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Rev. Alban Butler (1711–73). Volume V: May. The Lives of the Saints. 1866.

May 21

St. Felix of Cantalicio, Confessor

        From the acts of his beatification, and from his life written by F. John Baptist of Perugia. See Papebroke ad 18 Maij. t. 4, p. 203.

A.D. 1587.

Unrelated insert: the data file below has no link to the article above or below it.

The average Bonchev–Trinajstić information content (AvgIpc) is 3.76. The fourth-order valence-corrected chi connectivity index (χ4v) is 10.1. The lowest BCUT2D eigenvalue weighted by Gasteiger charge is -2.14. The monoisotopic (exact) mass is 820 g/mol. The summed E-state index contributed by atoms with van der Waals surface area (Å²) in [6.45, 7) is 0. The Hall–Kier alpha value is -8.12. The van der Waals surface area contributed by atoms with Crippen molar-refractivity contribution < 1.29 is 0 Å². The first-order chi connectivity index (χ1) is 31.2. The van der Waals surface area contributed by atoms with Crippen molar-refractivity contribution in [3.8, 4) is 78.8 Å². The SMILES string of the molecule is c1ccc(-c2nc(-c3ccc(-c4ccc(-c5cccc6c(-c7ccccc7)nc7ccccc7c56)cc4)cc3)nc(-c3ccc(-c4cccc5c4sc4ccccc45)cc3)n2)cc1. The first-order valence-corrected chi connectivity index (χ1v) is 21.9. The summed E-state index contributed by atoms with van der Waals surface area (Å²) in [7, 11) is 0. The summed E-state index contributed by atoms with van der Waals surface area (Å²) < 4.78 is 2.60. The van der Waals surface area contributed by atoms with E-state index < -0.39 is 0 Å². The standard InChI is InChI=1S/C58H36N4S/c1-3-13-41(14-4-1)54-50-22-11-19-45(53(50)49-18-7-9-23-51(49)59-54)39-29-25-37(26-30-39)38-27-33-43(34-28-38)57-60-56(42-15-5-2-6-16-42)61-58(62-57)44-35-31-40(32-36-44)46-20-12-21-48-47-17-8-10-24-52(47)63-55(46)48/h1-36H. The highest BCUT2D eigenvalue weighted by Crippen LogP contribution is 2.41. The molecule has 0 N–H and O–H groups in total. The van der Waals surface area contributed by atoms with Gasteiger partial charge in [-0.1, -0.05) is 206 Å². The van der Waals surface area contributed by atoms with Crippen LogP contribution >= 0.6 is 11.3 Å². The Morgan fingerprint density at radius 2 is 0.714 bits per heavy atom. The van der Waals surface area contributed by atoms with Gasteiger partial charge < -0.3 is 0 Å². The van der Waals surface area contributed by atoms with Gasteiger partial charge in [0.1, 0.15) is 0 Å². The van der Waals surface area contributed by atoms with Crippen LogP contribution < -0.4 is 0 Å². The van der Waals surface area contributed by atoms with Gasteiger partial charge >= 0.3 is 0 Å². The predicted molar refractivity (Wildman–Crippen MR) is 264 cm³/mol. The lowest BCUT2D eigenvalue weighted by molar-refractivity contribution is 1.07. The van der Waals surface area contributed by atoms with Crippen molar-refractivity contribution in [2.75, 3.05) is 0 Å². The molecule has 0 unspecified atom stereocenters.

ST. FELIX was born of poor but virtuous parents, at Cantalicio, near Citta Ducale in the Ecclesiastical State, in 1513. For his extraordinary piety he was from his infancy surnamed the saint. At the time when in his childhood he kept cattle, and when afterwards he followed tillage and husbandry work, he was careful to sanctify his labour by a perfect spirit of penance. He accompanied all his actions with devout prayer, so as even then to lead the life rather of a hermit than of a country labourer. He watched during part of the night in holy meditation, and to his painful life he added the austerity of rigorous abstinence and fasting. He contrived, without prejudice to his work, every day to hear mass, and he declined the ordinary amusements of those of his age. Oft in the fields, when he had drove his cattle into some solitary pasture, he would pray for several hours together at the foot of some tree before a cross which with his knife he had cut in the bark. At twelve years of age his father put him out to service, in quality first of shepherd and afterwards of husbandman, in the family of Mark Tully Pichi, a virtuous gentleman who lived at Citta Ducale. In his tender years, before the faculties of his mind were sufficiently opened to qualify him for deep reflection and long meditation, his prayer chiefly consisted of the Our Father, Hail Mary, Creed, Glory be to the Father, &c., especially of certain petitions of the Lord’s Prayer, which he seemed almost never to cease repeating in the fields with wonderful devotion. He was yet young, when he learned to habituate himself to the practice of holy meditation during his labour, and he soon attained to the perfection of heavenly contemplation, whereby the fire of divine affections is readily kindled in the heart by the least thought on God, as touchwood catches the flame; whereas holy meditation calls in the succour of reasoning drawn from the truths of faith, to excite ardent affections of virtue in the soul. It is a mistake to imagine that this exercise requires learning or sublime thoughts. Pious meditation is not a dry philosophical speculation. It chiefly consists in the affections of the will, and in profound sentiments of adoration, praise, compunction, humility, and other virtues. To be capable of this exercise, it is enough that a person has an understanding to know God, and a heart capable of feeling the power of his love. The most ignorant man can repeat often to God that he desires earnestly to love him, and always to glorify his holy name; he can bewail his ingratitude and sins, confess his weakness, and implore the divine pity and succour. To do this well, the most essential dispositions are humility and simplicity of heart; and to this holy art there is no greater enemy than that worldly science which swells the mind with secret self-sufficiency and pride. Even in a religious house this gift may be often denied to many who are distinguished by their learning or dignities, 1 whilst an illiterate fervent lay-brother, who by perfect humility, obedience, and self-denial, has crucified in his heart all self-love and inordinate attachments to creatures, finds wings continually to soar to God by high contemplation. Even in the world, our saint, whilst he followed the plough, attained this gift. The tractableness and instinct of the beasts, the painfulness of his labour, the barrenness of the earth accursed by sin, the vanity of the world, the blindness of sinners, the sight of the heavens, the obedience of all nature, the beauty of the verdant fields, the watered lawns, and hanging forests, every object served to raise his heart to the praise of his Creator, or excite him to deplore in his sight his own spiritual miseries, and his distance from him. In God, in himself, and in all creatures round about him, he found a perpetual fund of pious thoughts and affections; but the sufferings of our Divine Redeemer were the most tender object of his devotions; and he was never weary in contemplating that great mystery, nor in paying to his loving Saviour the homages of adoration, love and thanksgiving, renewing always the most perfect dedication of himself to his service. He was most humble, charitable, meek, and always cheerful. He spoke little, shunned the company of those whose conduct appeared irregular, abhorred all murmurs, complaints and impatience. No injury or insult could provoke him to anger; and if any one reviled him, he was wont to say with an engaging sweetness: “I pray God you may become a saint.” The servant of God found all the means of perfect sanctification in his condition in the world; but God was pleased, for his greater advancement, to call him to a penitential religious state; to which grace two accidents contributed to dispose him. As he was one day driving the plough, at the sight of his master who came up dressed in black, the young oxen started and dragged the plough over his body; yet he received no hurt. Gratitude for this merciful deliverance inspired him with an ardent desire of consecrating himself to the divine service; and by hearing soon after the lives of some of the ancient fathers of the desert read at his master’s house, he became extremely desirous to imitate them.